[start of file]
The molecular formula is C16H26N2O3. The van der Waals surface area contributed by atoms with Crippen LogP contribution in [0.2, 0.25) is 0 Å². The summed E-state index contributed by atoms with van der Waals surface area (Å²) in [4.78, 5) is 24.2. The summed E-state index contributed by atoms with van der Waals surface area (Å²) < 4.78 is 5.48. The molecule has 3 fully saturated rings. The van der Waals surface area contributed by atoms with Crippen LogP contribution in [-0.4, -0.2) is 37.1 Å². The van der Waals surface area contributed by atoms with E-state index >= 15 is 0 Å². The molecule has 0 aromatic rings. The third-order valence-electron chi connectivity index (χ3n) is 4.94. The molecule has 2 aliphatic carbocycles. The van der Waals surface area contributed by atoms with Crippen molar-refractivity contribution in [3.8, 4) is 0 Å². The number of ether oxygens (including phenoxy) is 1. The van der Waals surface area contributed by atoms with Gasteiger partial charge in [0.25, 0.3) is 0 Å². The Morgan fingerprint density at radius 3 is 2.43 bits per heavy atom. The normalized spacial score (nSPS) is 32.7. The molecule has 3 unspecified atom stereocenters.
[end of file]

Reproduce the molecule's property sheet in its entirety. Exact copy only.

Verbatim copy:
The molecular formula is C16H26N2O3. The van der Waals surface area contributed by atoms with Crippen LogP contribution in [0.2, 0.25) is 0 Å². The summed E-state index contributed by atoms with van der Waals surface area (Å²) in [4.78, 5) is 24.2. The summed E-state index contributed by atoms with van der Waals surface area (Å²) < 4.78 is 5.48. The molecule has 3 fully saturated rings. The van der Waals surface area contributed by atoms with Crippen LogP contribution in [-0.4, -0.2) is 37.1 Å². The van der Waals surface area contributed by atoms with E-state index >= 15 is 0 Å². The molecule has 0 aromatic rings. The third-order valence-electron chi connectivity index (χ3n) is 4.94. The molecule has 2 aliphatic carbocycles. The van der Waals surface area contributed by atoms with Crippen molar-refractivity contribution in [3.8, 4) is 0 Å². The number of ether oxygens (including phenoxy) is 1. The van der Waals surface area contributed by atoms with Gasteiger partial charge in [0.25, 0.3) is 0 Å². The Morgan fingerprint density at radius 3 is 2.43 bits per heavy atom. The normalized spacial score (nSPS) is 32.7. The molecule has 3 unspecified atom stereocenters.